Sorcerer is a gloomy, dark picture, yet it is also a gripping thriller that forces you to root for these damaged men, driven by their own ambitions to escape the predicament they have created for themselves. Once the men get on the road with their volatile cargo, the picture truly gets going. Sorcerer segues from one thrilling set piece to the next, examining the unbreakable motivation of these men who will do whatever they can to succeed.

Friedkin adds numerous changes to the original film, most notably updating it to the mid-seventies setting and adding character flourishes synonymous with his cynical world view. The film was plagued with production difficulties and the budget ballooned in accordance. All of the money can be seen on the screen, especially in the unrelentingly tense action sequences. It is a shame that Friedkin’s career spiralled into mediocrity in the years following his earlier success. Orson Welles once said that ‘all you need to maintain a career in cinema, is one great film’. Friedkin has three, including Sorcerer.

It is a great film. Yet, most people have never heard of it or know very little about it. It is never shown on television, at least not in my lifetime. The film opened in 1977 on the very same week as Star Wars. The picture sank without a trace. Had the picture been released at a different time, it may have succeeded.

Interestingly, the film was made in the Dominican Republic. At that time, much of the country was controlled by billionaire industrialist Charlie Bluhdorn, who also happened to be the Chairman of the Gulf and Western conglomerate. Gulf and Western also owned Paramount pictures, which financed Sorcerer. When Bluhdorn watched the finished picture, a colleague is alleged to have reported that Bluhdorn had a ‘Shit haemorrhage’. As the American oil company featured in the film effectively plays the villain, it can be seen why the picture may have been unceremoniously buried. Friedkin himself had a somewhat combustible relationship with film executives and made many enemies along the way. This may also explain his wilderness years and inconsistent output since.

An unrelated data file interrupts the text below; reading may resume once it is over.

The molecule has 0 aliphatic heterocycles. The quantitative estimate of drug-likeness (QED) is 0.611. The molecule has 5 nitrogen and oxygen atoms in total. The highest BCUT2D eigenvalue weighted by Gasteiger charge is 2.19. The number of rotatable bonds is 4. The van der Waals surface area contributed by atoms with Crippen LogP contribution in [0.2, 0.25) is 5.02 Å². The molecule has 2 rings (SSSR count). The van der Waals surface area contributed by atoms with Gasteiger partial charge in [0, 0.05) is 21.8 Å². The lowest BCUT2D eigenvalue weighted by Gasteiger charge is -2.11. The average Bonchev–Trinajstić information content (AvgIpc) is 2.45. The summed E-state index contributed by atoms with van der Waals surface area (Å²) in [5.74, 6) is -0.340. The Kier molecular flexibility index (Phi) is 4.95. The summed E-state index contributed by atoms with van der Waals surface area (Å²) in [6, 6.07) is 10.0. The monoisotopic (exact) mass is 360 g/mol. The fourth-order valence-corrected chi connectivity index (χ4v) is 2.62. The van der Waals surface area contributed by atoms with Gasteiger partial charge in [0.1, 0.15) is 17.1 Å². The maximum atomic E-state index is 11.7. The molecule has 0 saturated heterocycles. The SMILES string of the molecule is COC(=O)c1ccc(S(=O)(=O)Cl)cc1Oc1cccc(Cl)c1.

Friedkin regards Sorcerer as his best film. I would be inclined to agree with him. There is so much to explore and evaluate in this terrific picture. It may not be as sparse or streamlined as the 1953 original, yet it is different and thought provoking on a number of levels. It is a worthwhile remake and a fitting tribute to H.G. Clouzot, whom the film is dedicated to. Irish viewers may also be amused by Roy Scheider’s violent accomplice with the thick Navan accent.

The film suffers from having a misleading title. Sorcerer implies that this is a fantasy picture and alienated a huge swathe of its potential audience with that title. The film was billed as Wages Of Fear in some territories. Regardless of its poor title I encourage anyone with a taste for intelligent, gripping thrillers that have something interesting to say about what it means to do what one has to do, to seek out this gem.